In encountering Tupac Enrique Acosta in prison, Colin Bossen met someone with an analysis of the Arizona anti-immigration bill's place in a history that put it firmly within the context of the ongoing repression of the indigenous peoples of North America.
The fear and hatred that inspired David Kato’s killers are not confined to the uneducated, says Bishop Pierre W. Whalon. Sadly, they have been replicated by many Christians. But God does not hate, and those who would call themselves Christian cannot do so either.
On 3 March 2011, the Welsh people vote in a referendum about the future of Wales. They have the chance to claim better powers for their Assembly. Aled Edwards explains why Christians and people of good faith want to see that happen, and why there is a moral imperative for change in terms of the most vulnerable in society.
'Faith-based' programmes often get a bad press, especially when they are seen to compromise welfare with proseytising motives. But Jonathan C. Bergman shows in relation to the experience in Haiti, one year after the tragic 2010 earthquake, that there is another, positive side to the story.
In the midst of popular uprisings against oppression across the Middle East, an important identity question faces hard-pressed Christian minorities, says Harry Hagopian. Can these Christian communities play their role as fully-fledged Arab citizens rather than solely as ‘Arab Christians’.
The extraordinary arc of Barack Obama’s popular appeal tells a deeper story of America: of how the relationship between liberalism and religion was forged, then frayed and broken, and how the president’s rhetoric offered the mirage of healing. Theo Hobson asks what, if anything, can be recovered from the ashes of a once-potent compact.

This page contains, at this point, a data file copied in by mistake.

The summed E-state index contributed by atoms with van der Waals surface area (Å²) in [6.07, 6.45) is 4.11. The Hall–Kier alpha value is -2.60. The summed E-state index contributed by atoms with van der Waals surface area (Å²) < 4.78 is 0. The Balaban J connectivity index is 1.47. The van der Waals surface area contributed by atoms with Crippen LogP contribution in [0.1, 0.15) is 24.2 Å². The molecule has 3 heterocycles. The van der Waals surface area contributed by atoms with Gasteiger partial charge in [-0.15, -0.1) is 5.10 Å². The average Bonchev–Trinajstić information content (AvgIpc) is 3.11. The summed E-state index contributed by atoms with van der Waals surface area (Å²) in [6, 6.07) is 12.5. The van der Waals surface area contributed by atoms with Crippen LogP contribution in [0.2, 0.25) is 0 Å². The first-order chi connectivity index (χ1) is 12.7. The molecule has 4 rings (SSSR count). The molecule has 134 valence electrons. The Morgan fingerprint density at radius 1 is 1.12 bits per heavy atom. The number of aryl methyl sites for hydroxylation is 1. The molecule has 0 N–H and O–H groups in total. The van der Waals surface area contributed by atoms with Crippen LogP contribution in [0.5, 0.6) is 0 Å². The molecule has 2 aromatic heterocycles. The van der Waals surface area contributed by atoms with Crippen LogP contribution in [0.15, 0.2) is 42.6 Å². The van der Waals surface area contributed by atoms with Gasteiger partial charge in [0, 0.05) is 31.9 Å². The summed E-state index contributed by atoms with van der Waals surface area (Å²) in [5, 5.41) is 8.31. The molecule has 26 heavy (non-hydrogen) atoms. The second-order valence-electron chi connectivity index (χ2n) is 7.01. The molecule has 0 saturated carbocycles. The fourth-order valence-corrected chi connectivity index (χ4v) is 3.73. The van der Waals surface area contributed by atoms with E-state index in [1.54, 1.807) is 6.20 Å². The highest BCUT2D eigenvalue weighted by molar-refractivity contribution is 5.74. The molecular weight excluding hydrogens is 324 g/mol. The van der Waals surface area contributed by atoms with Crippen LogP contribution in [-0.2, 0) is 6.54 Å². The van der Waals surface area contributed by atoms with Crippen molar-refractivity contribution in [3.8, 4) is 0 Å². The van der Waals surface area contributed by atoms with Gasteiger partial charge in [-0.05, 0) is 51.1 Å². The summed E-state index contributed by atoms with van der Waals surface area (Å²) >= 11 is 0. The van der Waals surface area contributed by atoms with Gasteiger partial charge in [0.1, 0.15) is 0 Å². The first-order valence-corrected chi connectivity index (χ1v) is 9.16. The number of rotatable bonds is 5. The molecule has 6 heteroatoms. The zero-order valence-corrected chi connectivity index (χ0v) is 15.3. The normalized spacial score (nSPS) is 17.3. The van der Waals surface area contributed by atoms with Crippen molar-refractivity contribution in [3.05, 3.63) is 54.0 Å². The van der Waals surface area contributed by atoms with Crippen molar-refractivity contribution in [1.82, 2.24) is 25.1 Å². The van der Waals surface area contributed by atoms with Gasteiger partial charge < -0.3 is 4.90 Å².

When it comes to militarism, the arms trade and violence, the lie that is ‘this is just the way things are and always will be’, the pretence that there is no alternative, needs to be exposed, says Chris Cole. He is currently in prison for his nonviolent direct action.
During the past week, many in the Middle East, caught up in the yuletide spirit will have been hoping for a more peaceful world in 2011, says Harry Hagopian. But what are the prospects for peace and stability in the region?
The Catholic Ordinaries in the Holy Land and the Justice and Peace Committee issued a statement about the persecution of Christians in the Middle East. It is a highly significant document in the light of recent media attention to these issues, and repeated statements from Baroness Warsi and others. There are serious issues at stake here, but it is important that they are understood properly and in context so that the appropriate solidarity for all oppressed groups can be expressed.
The barbarity of the response to protest by the Syrian regime - bullets, shabihas and tanks that soon graduated to chemical weapons and TNT barrels - also weaponised an equally radical bunch of people who carry with them the cloak of religiosity although they do not care a jot about the future governance of Syria, says regional analyst Dr Harry Hagopian. So where do we go from here?